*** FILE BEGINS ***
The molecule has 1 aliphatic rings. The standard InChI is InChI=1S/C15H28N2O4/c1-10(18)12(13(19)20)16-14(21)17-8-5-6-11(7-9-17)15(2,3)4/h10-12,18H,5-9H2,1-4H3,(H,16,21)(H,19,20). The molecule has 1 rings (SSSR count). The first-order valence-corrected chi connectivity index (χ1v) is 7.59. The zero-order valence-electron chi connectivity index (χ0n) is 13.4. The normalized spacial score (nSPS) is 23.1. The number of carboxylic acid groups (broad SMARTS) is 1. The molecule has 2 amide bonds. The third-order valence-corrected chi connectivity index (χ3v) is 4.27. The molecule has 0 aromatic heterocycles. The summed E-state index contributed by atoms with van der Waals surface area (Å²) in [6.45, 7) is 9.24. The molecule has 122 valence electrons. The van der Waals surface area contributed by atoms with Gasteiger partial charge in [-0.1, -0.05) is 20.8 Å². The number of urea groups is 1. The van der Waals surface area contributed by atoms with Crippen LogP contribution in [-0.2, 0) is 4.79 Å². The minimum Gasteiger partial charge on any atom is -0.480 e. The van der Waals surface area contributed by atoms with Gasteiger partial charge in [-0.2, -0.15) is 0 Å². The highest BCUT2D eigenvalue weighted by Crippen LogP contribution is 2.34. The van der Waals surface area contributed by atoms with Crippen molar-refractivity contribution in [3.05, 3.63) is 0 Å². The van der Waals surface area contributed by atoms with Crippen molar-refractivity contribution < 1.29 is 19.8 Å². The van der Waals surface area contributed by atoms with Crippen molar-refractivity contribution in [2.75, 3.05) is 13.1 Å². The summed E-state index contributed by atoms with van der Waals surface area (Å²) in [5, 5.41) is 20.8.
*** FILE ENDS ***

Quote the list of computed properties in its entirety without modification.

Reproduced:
The molecule has 1 aliphatic rings. The standard InChI is InChI=1S/C15H28N2O4/c1-10(18)12(13(19)20)16-14(21)17-8-5-6-11(7-9-17)15(2,3)4/h10-12,18H,5-9H2,1-4H3,(H,16,21)(H,19,20). The molecule has 1 rings (SSSR count). The first-order valence-corrected chi connectivity index (χ1v) is 7.59. The zero-order valence-electron chi connectivity index (χ0n) is 13.4. The normalized spacial score (nSPS) is 23.1. The number of carboxylic acid groups (broad SMARTS) is 1. The molecule has 2 amide bonds. The third-order valence-corrected chi connectivity index (χ3v) is 4.27. The molecule has 0 aromatic heterocycles. The summed E-state index contributed by atoms with van der Waals surface area (Å²) in [6.45, 7) is 9.24. The molecule has 122 valence electrons. The van der Waals surface area contributed by atoms with Gasteiger partial charge in [-0.1, -0.05) is 20.8 Å². The number of urea groups is 1. The van der Waals surface area contributed by atoms with Crippen LogP contribution in [-0.2, 0) is 4.79 Å². The minimum Gasteiger partial charge on any atom is -0.480 e. The van der Waals surface area contributed by atoms with Gasteiger partial charge in [-0.2, -0.15) is 0 Å². The highest BCUT2D eigenvalue weighted by Crippen LogP contribution is 2.34. The van der Waals surface area contributed by atoms with Crippen molar-refractivity contribution in [3.05, 3.63) is 0 Å². The van der Waals surface area contributed by atoms with Crippen molar-refractivity contribution < 1.29 is 19.8 Å². The van der Waals surface area contributed by atoms with Crippen molar-refractivity contribution in [2.75, 3.05) is 13.1 Å². The summed E-state index contributed by atoms with van der Waals surface area (Å²) in [5, 5.41) is 20.8.